• Economic activity rebounded in 2021 in Ontario, as consumer and business confidence grew through the year. Investment flowed into numerous sectors, notably into residential construction and renovation.
  • Inflation rates reached historic highs, driven by supply chain and labour shortage issues. Pent-up consumer savings, elevated demand for goods and services, and government spending are also contributing factors.
  • Real GDP fell by 5.1% in 2020, but is forecast to grow by about 4.4% in Ontario over 2021, and similarly in 2022. However, risks to the Ontario economy remain due to the unpredictable nature of the pandemic.

Risks to the Ontario Economy in 2022

  • Uncertainty of possible restrictions in response to the ongoing COVID-19 pandemic, resulting in labour shortages, lower production, business layoffs and/or closures.
  • Greater digitalization and physical distancing measures, primarily affecting tourism and travel, accommodation and food services, education, and retail trade
  • Elevated household debt levels affected by increases in interest rates to counter high inflation rates

Wages and Low-Income Populations

  • The COVID-19 pandemic has accelerated workplace trends such as telework or work-from-home
  • Low-income individuals have experienced increased financial hardships in the pandemic-affected labour market, due to the high concentration of these workers in the industries and occupations most affected by the guidelines aimed at mitigating the pandemic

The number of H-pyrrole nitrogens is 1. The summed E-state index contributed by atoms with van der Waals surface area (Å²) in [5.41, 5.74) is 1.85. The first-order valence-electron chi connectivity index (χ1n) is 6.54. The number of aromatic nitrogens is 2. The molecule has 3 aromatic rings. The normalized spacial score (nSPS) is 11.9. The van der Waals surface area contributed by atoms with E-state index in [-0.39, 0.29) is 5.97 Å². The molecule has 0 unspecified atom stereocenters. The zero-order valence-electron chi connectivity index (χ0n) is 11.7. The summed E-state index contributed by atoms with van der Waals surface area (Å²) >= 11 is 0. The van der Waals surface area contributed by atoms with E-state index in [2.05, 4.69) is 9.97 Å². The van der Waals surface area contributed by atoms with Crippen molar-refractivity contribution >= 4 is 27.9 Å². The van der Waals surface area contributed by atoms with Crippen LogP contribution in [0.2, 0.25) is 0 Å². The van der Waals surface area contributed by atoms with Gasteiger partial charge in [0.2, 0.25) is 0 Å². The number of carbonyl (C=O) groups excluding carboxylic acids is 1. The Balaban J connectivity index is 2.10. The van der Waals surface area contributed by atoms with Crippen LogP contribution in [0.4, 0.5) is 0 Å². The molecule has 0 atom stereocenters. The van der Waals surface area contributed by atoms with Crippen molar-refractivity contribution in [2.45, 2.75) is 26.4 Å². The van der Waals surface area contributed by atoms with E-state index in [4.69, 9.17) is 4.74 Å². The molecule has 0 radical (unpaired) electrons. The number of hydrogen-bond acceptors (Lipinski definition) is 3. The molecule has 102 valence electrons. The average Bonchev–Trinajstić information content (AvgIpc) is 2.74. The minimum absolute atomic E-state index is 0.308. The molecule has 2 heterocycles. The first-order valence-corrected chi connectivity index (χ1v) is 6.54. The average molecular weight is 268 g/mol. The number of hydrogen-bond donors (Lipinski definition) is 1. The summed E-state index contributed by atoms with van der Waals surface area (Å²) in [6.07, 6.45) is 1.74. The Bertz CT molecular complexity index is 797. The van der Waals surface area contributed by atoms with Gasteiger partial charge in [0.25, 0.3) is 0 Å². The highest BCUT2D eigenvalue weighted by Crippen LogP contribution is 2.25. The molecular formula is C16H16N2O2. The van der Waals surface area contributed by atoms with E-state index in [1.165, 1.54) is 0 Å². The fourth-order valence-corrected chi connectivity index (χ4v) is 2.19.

Small-Medium Enterprises (SMEs)

  • Small and medium enterprises have been hit particularly hard by the economic impacts of the COVID-19 pandemic, as lower saving reserves compared to large enterprises has put SMEs at greater risk of not being able to endure temporary lockdown orders
  • Small enterprises (1-99 employees) represent 97.9% of businesses with at least one employee in Ontario,[i] and employ 35.6% of employees in Ontario as of 2020
  • Medium enterprises (100-499 employees) represent 1.9% of businesses with at least one employee in Ontario, and employ 15.8% of employees in Ontario as of 2020
  • Large enterprises (500+ employees) represent 0.3% of businesses with at least one employee in Ontario, and employ 48.6% of employees in Ontario as of 2020

Industry Trends

  • Employment gains were recorded in the majority of the industries in Ontario in 2021, recovering from the nearly universal employment losses across all sectors in 2020.
  • Information, culture and recreation (+11.7%) and professional, scientific and technical services (+11.1%) had the sharpest growths among sectors in Ontario, as film production picked up again, and IT-related employment went from strength to strength even through the pandemic.
  • Agriculture (-6.1%) endured a 2nd consecutive year of employment losses in Ontario, as workforce levels in the sector continued its downward trend.
  • Employment increased in both the goods (+4.0%) and services-producing (+5.2%) sectors in 2021 in Ontario.

Regional Economic Conditions

  • Employment levels grew in all but one economic region in Ontario in 2021.
  • Windsor-Sarnia (+10.5%) observed the sharpest employment growth among Ontario regions, reversing the trend from the previous year when the region had the steepest employment decline among all regions in Ontario.
  • Northeast Ontario was the only region in Ontario where employment fell for 2021. The regional labour market saw workforce decreases in its trade and health care sectors.